Fantasticks offers much to appreciate
THERE is much to admire about Cairns Choral Society’s latest musical, The Fantasticks.
The John Hughes-directed production opened at the group’s Greenslopes St hall last Friday and continues its run until January 28.
A sweet story about love and home, it features a cast of just eight. A girl and a boy, Luisa and Matt, are unknowingly brought together by their mischievous fathers.
The older men pretend to feud but secretly organise a mock abduction that will allow Matt to rescue Luisa and bring an end to the “animosity” between their parents.
But life is not a fairytale and the path to happily ever after is not so easily trodden.
Having first opened offBroadway in 1960, some of the content in The Fantasticks can seem old fashioned at times.
But such observations do not substantially detract from the overall charm of its narrative and the smart production, design and casting choices that offer audiences much to appreciate from visits to see it.
The Fantasticks is not a musical performed on a grand scale with big sets, but its clever staging makes the most of its setting in the Cairns Choral Society hall.
Tiered seating offers good views of the onstage action, while the sound and lighting are also more than up to the job. The venue will no doubt be a wonderful addition to the cultural life of Cairns and is an asset to its society.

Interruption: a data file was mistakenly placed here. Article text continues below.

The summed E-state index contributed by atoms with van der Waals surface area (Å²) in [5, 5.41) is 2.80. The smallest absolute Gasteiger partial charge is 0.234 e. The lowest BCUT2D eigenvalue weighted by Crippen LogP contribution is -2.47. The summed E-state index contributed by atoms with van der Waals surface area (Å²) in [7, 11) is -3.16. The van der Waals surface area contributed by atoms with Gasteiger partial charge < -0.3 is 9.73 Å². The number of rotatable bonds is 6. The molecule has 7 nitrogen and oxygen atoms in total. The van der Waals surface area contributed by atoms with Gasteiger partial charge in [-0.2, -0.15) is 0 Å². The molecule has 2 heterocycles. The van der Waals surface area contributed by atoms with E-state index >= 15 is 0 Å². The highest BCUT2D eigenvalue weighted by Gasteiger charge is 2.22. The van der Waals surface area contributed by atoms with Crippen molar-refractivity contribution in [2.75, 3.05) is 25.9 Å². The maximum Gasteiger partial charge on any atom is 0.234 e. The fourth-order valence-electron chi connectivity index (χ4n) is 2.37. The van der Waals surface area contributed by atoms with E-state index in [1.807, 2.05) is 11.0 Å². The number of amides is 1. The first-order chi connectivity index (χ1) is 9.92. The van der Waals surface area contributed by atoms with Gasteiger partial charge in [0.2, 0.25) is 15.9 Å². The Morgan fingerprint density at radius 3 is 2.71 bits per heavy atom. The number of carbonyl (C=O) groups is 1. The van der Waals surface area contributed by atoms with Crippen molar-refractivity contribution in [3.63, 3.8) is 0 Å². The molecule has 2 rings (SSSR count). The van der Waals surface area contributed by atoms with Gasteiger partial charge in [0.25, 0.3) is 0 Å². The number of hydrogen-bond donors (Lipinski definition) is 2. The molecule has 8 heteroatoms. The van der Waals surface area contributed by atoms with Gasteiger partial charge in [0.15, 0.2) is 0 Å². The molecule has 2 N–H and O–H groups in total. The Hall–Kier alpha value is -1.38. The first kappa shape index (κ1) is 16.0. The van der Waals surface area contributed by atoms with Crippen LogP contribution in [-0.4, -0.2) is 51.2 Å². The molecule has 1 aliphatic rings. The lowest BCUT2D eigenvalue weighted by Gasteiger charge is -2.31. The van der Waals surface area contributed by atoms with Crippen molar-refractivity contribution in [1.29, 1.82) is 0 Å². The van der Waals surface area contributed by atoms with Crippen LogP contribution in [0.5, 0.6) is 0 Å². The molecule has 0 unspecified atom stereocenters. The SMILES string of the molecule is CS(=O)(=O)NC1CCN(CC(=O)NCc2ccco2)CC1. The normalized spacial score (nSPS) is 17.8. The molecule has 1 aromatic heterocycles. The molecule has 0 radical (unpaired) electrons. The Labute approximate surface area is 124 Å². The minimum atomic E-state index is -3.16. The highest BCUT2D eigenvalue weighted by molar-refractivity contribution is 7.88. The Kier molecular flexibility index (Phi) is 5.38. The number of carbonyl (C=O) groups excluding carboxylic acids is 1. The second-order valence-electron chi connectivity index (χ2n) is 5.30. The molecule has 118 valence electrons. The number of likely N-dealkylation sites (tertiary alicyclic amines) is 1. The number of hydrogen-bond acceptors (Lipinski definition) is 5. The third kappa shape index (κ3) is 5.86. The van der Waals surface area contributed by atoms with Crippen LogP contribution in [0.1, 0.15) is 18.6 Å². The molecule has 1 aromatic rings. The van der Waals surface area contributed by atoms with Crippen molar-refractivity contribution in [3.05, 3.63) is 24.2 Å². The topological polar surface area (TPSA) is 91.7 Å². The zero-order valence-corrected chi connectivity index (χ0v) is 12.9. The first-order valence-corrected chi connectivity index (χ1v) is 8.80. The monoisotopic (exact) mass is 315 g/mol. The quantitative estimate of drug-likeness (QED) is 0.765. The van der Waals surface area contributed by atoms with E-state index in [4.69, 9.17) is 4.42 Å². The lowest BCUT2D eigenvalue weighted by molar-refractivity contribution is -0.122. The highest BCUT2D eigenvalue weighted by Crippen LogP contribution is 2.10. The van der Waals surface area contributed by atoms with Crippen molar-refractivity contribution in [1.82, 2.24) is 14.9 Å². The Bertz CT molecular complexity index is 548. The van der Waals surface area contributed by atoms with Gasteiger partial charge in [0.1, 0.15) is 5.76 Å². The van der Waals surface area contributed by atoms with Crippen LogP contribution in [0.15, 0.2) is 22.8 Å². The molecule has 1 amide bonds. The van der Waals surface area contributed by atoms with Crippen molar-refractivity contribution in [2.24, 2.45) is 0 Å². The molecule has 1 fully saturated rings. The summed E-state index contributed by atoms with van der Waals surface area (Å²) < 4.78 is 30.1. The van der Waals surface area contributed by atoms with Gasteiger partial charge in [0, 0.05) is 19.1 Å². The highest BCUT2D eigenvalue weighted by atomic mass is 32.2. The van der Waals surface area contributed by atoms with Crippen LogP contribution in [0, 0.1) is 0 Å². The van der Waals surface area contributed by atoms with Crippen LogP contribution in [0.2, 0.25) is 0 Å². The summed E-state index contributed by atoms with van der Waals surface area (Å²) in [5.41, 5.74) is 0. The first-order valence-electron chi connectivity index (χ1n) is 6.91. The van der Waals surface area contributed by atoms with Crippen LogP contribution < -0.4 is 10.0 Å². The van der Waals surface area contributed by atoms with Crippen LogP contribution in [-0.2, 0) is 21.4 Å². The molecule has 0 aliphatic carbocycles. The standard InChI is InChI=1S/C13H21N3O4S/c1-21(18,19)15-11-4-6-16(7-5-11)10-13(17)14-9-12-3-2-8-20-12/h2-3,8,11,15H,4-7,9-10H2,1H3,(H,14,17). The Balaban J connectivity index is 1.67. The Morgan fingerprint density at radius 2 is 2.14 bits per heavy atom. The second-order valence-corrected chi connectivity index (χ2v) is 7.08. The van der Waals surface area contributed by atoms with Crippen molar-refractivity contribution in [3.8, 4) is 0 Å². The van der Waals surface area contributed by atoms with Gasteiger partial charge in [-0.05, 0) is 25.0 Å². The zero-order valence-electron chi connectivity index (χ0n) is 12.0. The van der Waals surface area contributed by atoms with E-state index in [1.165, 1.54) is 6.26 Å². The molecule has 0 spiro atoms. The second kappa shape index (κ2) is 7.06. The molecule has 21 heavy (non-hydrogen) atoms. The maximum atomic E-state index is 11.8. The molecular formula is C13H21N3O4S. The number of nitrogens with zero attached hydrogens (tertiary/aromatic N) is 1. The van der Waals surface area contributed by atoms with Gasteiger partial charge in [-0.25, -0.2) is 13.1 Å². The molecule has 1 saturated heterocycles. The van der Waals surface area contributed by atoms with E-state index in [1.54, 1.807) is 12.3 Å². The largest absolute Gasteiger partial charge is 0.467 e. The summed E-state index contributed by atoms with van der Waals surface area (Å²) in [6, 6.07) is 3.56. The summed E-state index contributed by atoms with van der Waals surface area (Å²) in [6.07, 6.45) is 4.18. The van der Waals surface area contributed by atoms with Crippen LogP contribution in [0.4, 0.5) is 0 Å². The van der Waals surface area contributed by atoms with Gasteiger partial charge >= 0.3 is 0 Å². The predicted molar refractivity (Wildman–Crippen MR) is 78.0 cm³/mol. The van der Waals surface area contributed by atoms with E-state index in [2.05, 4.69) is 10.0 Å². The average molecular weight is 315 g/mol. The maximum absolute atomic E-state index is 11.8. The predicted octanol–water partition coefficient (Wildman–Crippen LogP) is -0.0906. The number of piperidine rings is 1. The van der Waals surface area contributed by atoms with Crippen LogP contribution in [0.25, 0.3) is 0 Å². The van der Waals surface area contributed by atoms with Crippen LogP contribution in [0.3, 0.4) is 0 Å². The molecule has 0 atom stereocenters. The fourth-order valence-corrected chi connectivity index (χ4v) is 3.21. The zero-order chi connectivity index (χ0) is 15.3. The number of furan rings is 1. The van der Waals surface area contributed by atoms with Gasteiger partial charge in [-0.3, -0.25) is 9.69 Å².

The production itself is versatile and imaginative in its stage design. A prop box that holds more than inanimate objects is particularly worth looking out for.
Andrea Mullens as Luisa and Daniel Darveniza as Matt stand out as truly talented vocalists. Their singing voices would seem to be of a professional standard and are lovely heard live. Andrea’s portrayal as the naive Luisa allows her character to be sympathetic and amusing.
The opening number Try to Remember is performed primarily by Dale Schultz (El Gallo) and is beautifully sung. Ricky Cooper (Bellomy) and Damien Cavanah (Hucklebee) are a well-matched odd couple, while Rohan Treanor manages to shine in a role that actually has no lines.
The two actors-for-hire Henry and Mortimer are played by Wayne Rees and Roger Sandford respectively. Together, they are a treat to watch. Wayne Rees, in particular, looks at homeas an ageing Shakespearean actor.
The Fantasticks features elements of whimsy and genuine laugh-out-loud moments. And, while most of the songs do not jump out as classics, their performance can hardly be faulted.
Jonathan Hickey and Bobbie-Jean Henning in The Fantasticks
Actress Kate del Castillo